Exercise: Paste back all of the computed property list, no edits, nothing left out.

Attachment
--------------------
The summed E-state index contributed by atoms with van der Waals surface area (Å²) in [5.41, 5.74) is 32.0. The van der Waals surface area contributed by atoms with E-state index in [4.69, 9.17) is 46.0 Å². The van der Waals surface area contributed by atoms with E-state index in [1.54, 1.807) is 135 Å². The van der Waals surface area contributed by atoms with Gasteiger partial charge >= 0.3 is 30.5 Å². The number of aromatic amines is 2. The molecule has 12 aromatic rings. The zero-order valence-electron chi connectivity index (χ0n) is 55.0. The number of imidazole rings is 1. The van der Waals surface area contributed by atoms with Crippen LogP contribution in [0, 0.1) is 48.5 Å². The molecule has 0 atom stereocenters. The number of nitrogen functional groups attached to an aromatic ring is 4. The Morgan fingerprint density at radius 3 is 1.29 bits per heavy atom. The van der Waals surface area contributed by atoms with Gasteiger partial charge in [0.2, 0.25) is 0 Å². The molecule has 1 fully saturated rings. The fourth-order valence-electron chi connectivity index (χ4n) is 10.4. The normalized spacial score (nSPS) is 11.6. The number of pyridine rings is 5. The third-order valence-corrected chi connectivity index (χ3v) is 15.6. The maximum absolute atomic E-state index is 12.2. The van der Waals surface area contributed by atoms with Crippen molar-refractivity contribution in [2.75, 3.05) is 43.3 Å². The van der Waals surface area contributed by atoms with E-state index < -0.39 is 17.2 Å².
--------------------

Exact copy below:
The summed E-state index contributed by atoms with van der Waals surface area (Å²) in [5.41, 5.74) is 32.0. The van der Waals surface area contributed by atoms with E-state index in [4.69, 9.17) is 46.0 Å². The van der Waals surface area contributed by atoms with E-state index in [1.54, 1.807) is 135 Å². The van der Waals surface area contributed by atoms with Gasteiger partial charge >= 0.3 is 30.5 Å². The number of aromatic amines is 2. The molecule has 12 aromatic rings. The zero-order valence-electron chi connectivity index (χ0n) is 55.0. The number of imidazole rings is 1. The van der Waals surface area contributed by atoms with Crippen LogP contribution in [0, 0.1) is 48.5 Å². The molecule has 0 atom stereocenters. The number of nitrogen functional groups attached to an aromatic ring is 4. The Morgan fingerprint density at radius 3 is 1.29 bits per heavy atom. The van der Waals surface area contributed by atoms with Gasteiger partial charge in [0.2, 0.25) is 0 Å². The molecule has 1 fully saturated rings. The fourth-order valence-electron chi connectivity index (χ4n) is 10.4. The normalized spacial score (nSPS) is 11.6. The number of pyridine rings is 5. The third-order valence-corrected chi connectivity index (χ3v) is 15.6. The maximum absolute atomic E-state index is 12.2. The van der Waals surface area contributed by atoms with Crippen molar-refractivity contribution in [2.75, 3.05) is 43.3 Å². The van der Waals surface area contributed by atoms with E-state index < -0.39 is 17.2 Å².